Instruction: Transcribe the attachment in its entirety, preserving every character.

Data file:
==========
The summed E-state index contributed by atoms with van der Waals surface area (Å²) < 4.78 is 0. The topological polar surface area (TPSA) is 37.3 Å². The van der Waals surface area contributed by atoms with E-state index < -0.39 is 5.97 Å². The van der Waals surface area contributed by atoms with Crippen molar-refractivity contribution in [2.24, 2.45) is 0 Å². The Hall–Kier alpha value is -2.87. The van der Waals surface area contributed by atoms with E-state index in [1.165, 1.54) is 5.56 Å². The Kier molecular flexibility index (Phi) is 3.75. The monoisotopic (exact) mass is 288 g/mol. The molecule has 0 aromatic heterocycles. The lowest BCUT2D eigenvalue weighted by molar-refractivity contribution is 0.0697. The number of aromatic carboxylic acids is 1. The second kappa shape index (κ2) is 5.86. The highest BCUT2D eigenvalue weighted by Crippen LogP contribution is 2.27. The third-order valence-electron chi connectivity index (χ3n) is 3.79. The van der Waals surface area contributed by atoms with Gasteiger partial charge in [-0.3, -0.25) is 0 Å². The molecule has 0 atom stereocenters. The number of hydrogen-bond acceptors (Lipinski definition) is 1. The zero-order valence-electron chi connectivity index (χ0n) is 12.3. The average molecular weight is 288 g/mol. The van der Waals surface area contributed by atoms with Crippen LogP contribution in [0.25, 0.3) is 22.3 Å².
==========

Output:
The summed E-state index contributed by atoms with van der Waals surface area (Å²) < 4.78 is 0. The topological polar surface area (TPSA) is 37.3 Å². The van der Waals surface area contributed by atoms with E-state index < -0.39 is 5.97 Å². The van der Waals surface area contributed by atoms with Crippen molar-refractivity contribution in [2.24, 2.45) is 0 Å². The Hall–Kier alpha value is -2.87. The van der Waals surface area contributed by atoms with E-state index in [1.165, 1.54) is 5.56 Å². The Kier molecular flexibility index (Phi) is 3.75. The monoisotopic (exact) mass is 288 g/mol. The molecule has 0 aromatic heterocycles. The lowest BCUT2D eigenvalue weighted by molar-refractivity contribution is 0.0697. The number of aromatic carboxylic acids is 1. The second kappa shape index (κ2) is 5.86. The highest BCUT2D eigenvalue weighted by Crippen LogP contribution is 2.27. The third-order valence-electron chi connectivity index (χ3n) is 3.79. The van der Waals surface area contributed by atoms with Gasteiger partial charge in [-0.3, -0.25) is 0 Å². The molecule has 0 atom stereocenters. The number of hydrogen-bond acceptors (Lipinski definition) is 1. The zero-order valence-electron chi connectivity index (χ0n) is 12.3. The average molecular weight is 288 g/mol. The van der Waals surface area contributed by atoms with Crippen LogP contribution in [0.25, 0.3) is 22.3 Å².